At this moment in my reading life, the image of the wayfarer at the gate is derived from the opening chapter of Franz Kafka’s The Castle, where K., the Land Surveyor, first sees the Castle hill “veiled in mist and darkness.” A clearer view shows “a rambling pile consisting of innumerable small buildings closely packed together and of one or two stories; if K. had not known that it was a castle he might have taken it for a little town.” As K. moves closer, “thinking of nothing else at all,” he’s “disappointed in the Castle,” which is, “after all, only a wretched-looking town, a huddle of village houses.”

Recalling images of his far-off home town, K. has an uneasy fascination with the Castle tower, which is “pierced by small windows that glittered in the sun — with a somewhat maniacal glitter — and topped by what looked like an attic, with battlements that were irregular, broken, fumbling, as if designed by the trembling or careless hand of a child, clearly outlined against the blue. It was as if a melancholy-mad tenant who ought to have been kept locked in the topmost chamber of his house had burst through the roof and lifted himself up to the gaze of the world.”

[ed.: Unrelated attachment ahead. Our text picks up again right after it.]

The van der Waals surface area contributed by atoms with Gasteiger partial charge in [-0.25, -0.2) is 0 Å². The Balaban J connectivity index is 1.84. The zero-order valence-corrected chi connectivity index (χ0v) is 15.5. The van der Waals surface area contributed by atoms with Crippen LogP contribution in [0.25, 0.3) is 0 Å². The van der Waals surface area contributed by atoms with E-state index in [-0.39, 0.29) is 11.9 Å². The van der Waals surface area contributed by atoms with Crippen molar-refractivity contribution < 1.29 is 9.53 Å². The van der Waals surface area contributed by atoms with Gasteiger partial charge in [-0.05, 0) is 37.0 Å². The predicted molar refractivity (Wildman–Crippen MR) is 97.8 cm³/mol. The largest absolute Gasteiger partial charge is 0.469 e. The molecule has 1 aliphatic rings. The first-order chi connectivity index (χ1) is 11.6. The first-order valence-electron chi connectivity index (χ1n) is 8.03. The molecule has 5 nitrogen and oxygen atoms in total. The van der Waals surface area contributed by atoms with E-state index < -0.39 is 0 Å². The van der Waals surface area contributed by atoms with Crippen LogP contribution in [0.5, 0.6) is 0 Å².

I penciled three exclamation points in the margin next to that passage in my copy of the novel. Rereading it, I think what impressed me was how “maniacal glitter” mocks the mystique of the quest, the wildness of the writing jumping out at you after a relatively restrained approach.  more

March 16, 2022

By Stuart Mitchner

The sickness that comes like a thief in the night
The courage to rage ’gainst the dying of the light

—Keith Reid, from “Missing Persons”

On February 19, less than a year after the surprise appearance of Procol Harum’s EP “Missing Persons (Alive Forever)” and “War Is Not Healthy,” the group’s founding member, singer, composer, and pianist Gary Brooker died.

In his prime, Brooker’s voice was a life force of joyous gusto and soulful, free spirited passion. Fifty-five years this side of “A Whiter Shade of Pale,” one of the most spectacular instant-classic debut singles in rock history, the singer’s voice is closer to the “grainy, weathered-sounding” one described in the New York Times obituary, which gives a hint of Brooker’s genius, citing “a piano style steeped in gospel, classical music, blues and the British music hall,” and “songs that mixed pomp and whimsy, orchestral grandeur and rock drive.”